‘Breaking Bad’ has come to an end. We will always have the memories. Here are ten of the best.
WARNING! The following contains important Breaking Bad spoilers.
10) The broken plate
In only the second episode of the show, Breaking Bad had one of the best moments in the series. Lead character Walter White ends up with a drug dealer named Krazy 8 tied down in his partner Jesse Pinkman’s basement. After doing everything he can to appear like a good person, he is left with no other choice but to kill the prisoner. It had been decided between Walter and Jesse that Walter would be the one to kill Krazy 8, but having his doubts, Walter thinks about setting him free. Walter brings Krazy 8 a sandwich and in doing so he collapses to the ground, falling unconscious. He wakes up, later discovering that a piece of the shattered plate is missing, most likely in Krazy 8’s possession. Walter confronts him and this leads to a struggle. The fight ends with Walter strangling Krazy 8 with a bike lock.
9) The best assassins west of the Mississippi
Skipping ahead from the second episode to the finale, we arrive at this classic Breaking Bad moment. After seeing his former partners Elliott and Gretchen Schwartz on television taking all of the credit for creating the company Gray Matter Technologies and ignoring Walter’s contributions, Mr. White ends up in their home with a proposition. Walter tells them they have to give his drug money to his son Walter Junior on his 18th birthday. Walter explains his family would never take his money and coming from the wealthy and charitable Schwartz Family, the donation would seem reasonable. To ensure this happens, Walter lets them know he has hired the two best assassins west of the Mississippi to watch over the Schwartz Family. Red lasers immediately show up pressed against them, from alleged sniper rifles. Scared and convinced, Elliot and Gretchen agree to Walter’s deal. We soon find out this was nothing more than Badger and Skinny Pete with laser pointers. A classic Breaking Bad gag filled with surprises, tense moments, and a lot of humor.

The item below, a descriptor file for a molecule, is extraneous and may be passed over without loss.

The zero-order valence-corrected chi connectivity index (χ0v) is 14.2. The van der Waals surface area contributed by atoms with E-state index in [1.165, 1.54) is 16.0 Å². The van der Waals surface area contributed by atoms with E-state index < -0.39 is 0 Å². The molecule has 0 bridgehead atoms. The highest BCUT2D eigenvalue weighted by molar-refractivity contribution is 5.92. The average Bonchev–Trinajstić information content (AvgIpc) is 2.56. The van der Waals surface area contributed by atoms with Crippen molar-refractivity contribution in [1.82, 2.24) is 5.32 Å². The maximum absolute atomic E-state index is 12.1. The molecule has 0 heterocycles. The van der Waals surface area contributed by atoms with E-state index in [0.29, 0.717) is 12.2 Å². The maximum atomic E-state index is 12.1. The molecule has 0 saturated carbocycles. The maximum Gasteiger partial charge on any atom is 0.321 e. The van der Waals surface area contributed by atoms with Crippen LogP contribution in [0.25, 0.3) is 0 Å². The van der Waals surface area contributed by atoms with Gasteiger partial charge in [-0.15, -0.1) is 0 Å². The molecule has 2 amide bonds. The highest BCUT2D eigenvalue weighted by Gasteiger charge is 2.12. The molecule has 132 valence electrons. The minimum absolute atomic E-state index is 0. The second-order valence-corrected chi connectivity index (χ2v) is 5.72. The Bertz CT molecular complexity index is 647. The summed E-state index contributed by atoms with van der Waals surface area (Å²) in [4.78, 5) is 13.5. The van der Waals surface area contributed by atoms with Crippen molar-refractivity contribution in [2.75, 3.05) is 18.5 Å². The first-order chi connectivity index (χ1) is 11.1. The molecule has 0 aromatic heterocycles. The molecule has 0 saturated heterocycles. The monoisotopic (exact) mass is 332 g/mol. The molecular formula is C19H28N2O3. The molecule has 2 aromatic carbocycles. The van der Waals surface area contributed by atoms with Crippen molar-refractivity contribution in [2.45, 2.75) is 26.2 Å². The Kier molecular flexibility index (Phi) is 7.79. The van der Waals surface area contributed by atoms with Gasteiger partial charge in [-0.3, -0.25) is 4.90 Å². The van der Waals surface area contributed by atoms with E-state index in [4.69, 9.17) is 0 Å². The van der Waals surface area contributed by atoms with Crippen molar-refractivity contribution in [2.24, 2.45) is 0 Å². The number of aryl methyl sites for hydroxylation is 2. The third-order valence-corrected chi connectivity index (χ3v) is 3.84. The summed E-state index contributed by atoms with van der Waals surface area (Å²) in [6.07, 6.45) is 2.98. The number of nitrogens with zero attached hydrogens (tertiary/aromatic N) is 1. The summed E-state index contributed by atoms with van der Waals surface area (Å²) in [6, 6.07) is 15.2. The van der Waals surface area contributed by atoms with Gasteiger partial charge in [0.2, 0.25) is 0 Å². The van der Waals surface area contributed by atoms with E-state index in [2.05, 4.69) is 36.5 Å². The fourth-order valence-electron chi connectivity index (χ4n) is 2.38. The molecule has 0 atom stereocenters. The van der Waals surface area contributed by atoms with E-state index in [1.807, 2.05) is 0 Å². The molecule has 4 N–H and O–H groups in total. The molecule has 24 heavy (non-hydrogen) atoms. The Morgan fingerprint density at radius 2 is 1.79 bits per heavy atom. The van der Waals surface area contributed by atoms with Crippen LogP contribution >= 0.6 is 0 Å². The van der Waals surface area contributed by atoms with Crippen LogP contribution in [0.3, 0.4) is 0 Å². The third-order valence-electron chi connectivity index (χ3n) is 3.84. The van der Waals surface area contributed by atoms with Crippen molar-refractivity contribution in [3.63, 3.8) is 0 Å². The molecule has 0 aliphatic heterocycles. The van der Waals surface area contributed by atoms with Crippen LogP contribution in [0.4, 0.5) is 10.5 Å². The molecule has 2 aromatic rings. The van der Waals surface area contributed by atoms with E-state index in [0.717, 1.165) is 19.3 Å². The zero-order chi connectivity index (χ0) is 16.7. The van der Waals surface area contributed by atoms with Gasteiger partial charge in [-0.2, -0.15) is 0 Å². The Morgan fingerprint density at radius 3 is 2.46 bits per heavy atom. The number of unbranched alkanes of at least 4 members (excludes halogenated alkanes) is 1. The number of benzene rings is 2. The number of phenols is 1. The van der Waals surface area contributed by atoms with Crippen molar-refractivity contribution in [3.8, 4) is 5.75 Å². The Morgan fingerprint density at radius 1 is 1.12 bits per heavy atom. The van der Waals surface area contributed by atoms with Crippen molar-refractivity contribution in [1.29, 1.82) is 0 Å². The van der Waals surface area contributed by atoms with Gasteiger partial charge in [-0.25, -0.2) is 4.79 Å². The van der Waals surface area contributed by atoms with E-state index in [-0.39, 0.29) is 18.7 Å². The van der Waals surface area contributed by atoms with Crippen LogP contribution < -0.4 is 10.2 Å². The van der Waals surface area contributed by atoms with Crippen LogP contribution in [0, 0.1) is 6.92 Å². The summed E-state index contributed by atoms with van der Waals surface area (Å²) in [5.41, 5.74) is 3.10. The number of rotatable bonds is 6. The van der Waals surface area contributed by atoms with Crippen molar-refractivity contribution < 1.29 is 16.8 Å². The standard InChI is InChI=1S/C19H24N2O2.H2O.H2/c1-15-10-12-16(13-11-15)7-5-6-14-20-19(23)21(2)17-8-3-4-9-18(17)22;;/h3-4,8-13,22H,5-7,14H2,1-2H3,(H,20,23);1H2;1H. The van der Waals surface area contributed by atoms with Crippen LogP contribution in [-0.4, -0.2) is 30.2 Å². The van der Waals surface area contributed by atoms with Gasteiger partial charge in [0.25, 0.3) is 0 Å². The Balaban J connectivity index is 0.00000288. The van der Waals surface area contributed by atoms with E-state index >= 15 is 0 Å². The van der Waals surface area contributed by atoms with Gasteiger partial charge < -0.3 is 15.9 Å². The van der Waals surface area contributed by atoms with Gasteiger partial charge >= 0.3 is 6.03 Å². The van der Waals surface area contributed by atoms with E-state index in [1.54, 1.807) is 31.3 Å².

8) Gus kills the Cartel
Some bad guys have their own villains in life. Gus Fring had the Mexican Drug Cartel, the men responsible for killing his partner and attempting to ruin his business. While at war with each other, Gus submits to the Cartel and offers them a Trojan Horse in the form of their leader’s favorite tequila. Gus Fring was never a man to submit to his enemies. The tequila was poisoned and managed to wipe out the entire Cartel. Most of us never thought we would root for Walter White’s biggest nemesis. In this moment though, we were all happy to see Gus get retribution.
7) The train robbery
They referred to it as the greatest methylamine heist in history, the second biggest most likely being when some teenager five-finger-discounted a pack of Sudafed from a Walgreens. The train heist they pulled off in Breaking Bad had everything. There was a lot that needed to go right and even more that ended up going wrong. They did eventually pull it off, switching the meth with water to keep the train’s weight the same without anyone knowing they had been robbed. Then as soon as the celebration began it came to a halt when Todd pulled out a gun and shot a witness, a young boy on a dirt bike. The entire scene was perfect. Just when we thought things would go awry, they fixed the problem only to end up with a bigger one at the end.
6) Gus dies
Killing Gus Fring proved to be difficult for Walter. He could never get close enough to shoot him, Jesse was morally unable to poison him, and the surefire car bomb Walter had set never got a chance to explode. It took Walter turning to Gus’s nemesis Hector Salamanaca for Gus to finally get what he had coming. As if the lead up to his death was not enough, the actual moment was beyond amazing. After the bomb goes off in the nursing home bedroom, the indestructible Gus Fring exits, appearing unharmed. Gus adjusts his tie as the camera pans across his body and we see the right side of his face, burnt to a crisp. Gus falls to the ground dead. Another impossible problem had finally been solved, but at the cost of new ones.
5) Ten in two minutes